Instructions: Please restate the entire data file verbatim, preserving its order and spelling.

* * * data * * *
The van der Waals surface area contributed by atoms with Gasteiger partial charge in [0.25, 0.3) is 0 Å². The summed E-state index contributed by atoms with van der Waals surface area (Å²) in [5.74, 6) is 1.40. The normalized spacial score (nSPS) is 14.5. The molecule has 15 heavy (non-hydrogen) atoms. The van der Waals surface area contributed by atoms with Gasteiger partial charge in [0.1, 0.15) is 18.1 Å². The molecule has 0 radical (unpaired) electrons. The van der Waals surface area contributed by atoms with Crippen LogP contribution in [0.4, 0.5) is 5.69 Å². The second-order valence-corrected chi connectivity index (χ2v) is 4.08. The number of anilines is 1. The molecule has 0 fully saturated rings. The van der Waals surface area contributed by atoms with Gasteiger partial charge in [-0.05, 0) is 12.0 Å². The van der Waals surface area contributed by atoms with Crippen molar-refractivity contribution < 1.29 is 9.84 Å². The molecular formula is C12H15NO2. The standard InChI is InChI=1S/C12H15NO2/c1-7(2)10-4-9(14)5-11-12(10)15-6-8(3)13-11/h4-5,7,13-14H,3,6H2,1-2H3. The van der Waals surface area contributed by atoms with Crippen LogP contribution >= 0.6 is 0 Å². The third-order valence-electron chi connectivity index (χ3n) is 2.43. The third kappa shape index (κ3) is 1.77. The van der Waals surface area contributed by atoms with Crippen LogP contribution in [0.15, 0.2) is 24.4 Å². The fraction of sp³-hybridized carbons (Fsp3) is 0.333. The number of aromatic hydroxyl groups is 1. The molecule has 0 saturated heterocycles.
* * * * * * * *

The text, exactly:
The van der Waals surface area contributed by atoms with Gasteiger partial charge in [0.25, 0.3) is 0 Å². The summed E-state index contributed by atoms with van der Waals surface area (Å²) in [5.74, 6) is 1.40. The normalized spacial score (nSPS) is 14.5. The molecule has 15 heavy (non-hydrogen) atoms. The van der Waals surface area contributed by atoms with Gasteiger partial charge in [0.1, 0.15) is 18.1 Å². The molecule has 0 radical (unpaired) electrons. The van der Waals surface area contributed by atoms with Crippen LogP contribution in [0.4, 0.5) is 5.69 Å². The second-order valence-corrected chi connectivity index (χ2v) is 4.08. The number of anilines is 1. The molecule has 0 fully saturated rings. The van der Waals surface area contributed by atoms with Gasteiger partial charge in [-0.05, 0) is 12.0 Å². The van der Waals surface area contributed by atoms with Crippen molar-refractivity contribution < 1.29 is 9.84 Å². The molecular formula is C12H15NO2. The standard InChI is InChI=1S/C12H15NO2/c1-7(2)10-4-9(14)5-11-12(10)15-6-8(3)13-11/h4-5,7,13-14H,3,6H2,1-2H3. The van der Waals surface area contributed by atoms with Crippen LogP contribution >= 0.6 is 0 Å². The third-order valence-electron chi connectivity index (χ3n) is 2.43. The third kappa shape index (κ3) is 1.77. The van der Waals surface area contributed by atoms with Crippen LogP contribution in [0.15, 0.2) is 24.4 Å². The fraction of sp³-hybridized carbons (Fsp3) is 0.333. The number of aromatic hydroxyl groups is 1. The molecule has 0 saturated heterocycles.